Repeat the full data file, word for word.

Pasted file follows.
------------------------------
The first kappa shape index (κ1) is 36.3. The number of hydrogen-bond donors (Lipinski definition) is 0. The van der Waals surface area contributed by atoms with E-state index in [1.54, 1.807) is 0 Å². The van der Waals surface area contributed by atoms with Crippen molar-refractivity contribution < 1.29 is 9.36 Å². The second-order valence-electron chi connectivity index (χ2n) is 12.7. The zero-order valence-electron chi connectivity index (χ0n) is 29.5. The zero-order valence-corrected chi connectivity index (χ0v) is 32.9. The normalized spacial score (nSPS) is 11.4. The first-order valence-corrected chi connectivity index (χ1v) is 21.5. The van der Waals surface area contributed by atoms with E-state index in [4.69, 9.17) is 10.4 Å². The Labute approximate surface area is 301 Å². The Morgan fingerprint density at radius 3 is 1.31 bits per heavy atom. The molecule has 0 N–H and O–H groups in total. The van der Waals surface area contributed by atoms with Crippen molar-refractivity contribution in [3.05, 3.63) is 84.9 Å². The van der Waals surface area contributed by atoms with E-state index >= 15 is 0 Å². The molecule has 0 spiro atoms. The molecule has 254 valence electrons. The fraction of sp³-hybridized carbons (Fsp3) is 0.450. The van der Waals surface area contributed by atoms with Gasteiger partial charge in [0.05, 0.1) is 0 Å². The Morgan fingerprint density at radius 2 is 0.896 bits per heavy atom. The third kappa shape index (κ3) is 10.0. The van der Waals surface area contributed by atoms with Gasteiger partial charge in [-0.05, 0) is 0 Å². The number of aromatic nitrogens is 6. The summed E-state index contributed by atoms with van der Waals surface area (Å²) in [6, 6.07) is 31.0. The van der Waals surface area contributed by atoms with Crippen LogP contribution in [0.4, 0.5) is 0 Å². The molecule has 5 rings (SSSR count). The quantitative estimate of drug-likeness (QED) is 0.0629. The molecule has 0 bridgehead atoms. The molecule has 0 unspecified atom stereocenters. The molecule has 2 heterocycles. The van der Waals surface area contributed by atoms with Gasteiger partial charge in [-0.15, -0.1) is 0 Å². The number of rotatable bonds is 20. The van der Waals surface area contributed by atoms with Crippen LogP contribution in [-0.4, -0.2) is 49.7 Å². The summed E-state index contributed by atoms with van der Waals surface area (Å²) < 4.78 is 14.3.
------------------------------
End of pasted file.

The first kappa shape index (κ1) is 36.3. The number of hydrogen-bond donors (Lipinski definition) is 0. The van der Waals surface area contributed by atoms with E-state index in [1.54, 1.807) is 0 Å². The van der Waals surface area contributed by atoms with Crippen molar-refractivity contribution < 1.29 is 9.36 Å². The second-order valence-electron chi connectivity index (χ2n) is 12.7. The zero-order valence-electron chi connectivity index (χ0n) is 29.5. The zero-order valence-corrected chi connectivity index (χ0v) is 32.9. The normalized spacial score (nSPS) is 11.4. The first-order valence-corrected chi connectivity index (χ1v) is 21.5. The van der Waals surface area contributed by atoms with E-state index in [4.69, 9.17) is 10.4 Å². The Labute approximate surface area is 301 Å². The Morgan fingerprint density at radius 3 is 1.31 bits per heavy atom. The molecule has 0 N–H and O–H groups in total. The van der Waals surface area contributed by atoms with Crippen molar-refractivity contribution in [3.05, 3.63) is 84.9 Å². The van der Waals surface area contributed by atoms with E-state index >= 15 is 0 Å². The molecule has 0 spiro atoms. The molecule has 254 valence electrons. The fraction of sp³-hybridized carbons (Fsp3) is 0.450. The van der Waals surface area contributed by atoms with Gasteiger partial charge in [0.05, 0.1) is 0 Å². The Morgan fingerprint density at radius 2 is 0.896 bits per heavy atom. The third kappa shape index (κ3) is 10.0. The van der Waals surface area contributed by atoms with Gasteiger partial charge in [-0.05, 0) is 0 Å². The number of aromatic nitrogens is 6. The summed E-state index contributed by atoms with van der Waals surface area (Å²) in [6, 6.07) is 31.0. The van der Waals surface area contributed by atoms with Crippen LogP contribution in [0.4, 0.5) is 0 Å². The molecule has 5 rings (SSSR count). The quantitative estimate of drug-likeness (QED) is 0.0629. The molecule has 0 bridgehead atoms. The molecule has 0 unspecified atom stereocenters. The molecule has 2 heterocycles. The van der Waals surface area contributed by atoms with Gasteiger partial charge in [-0.15, -0.1) is 0 Å². The number of rotatable bonds is 20. The van der Waals surface area contributed by atoms with Crippen LogP contribution in [-0.4, -0.2) is 49.7 Å². The summed E-state index contributed by atoms with van der Waals surface area (Å²) < 4.78 is 14.3.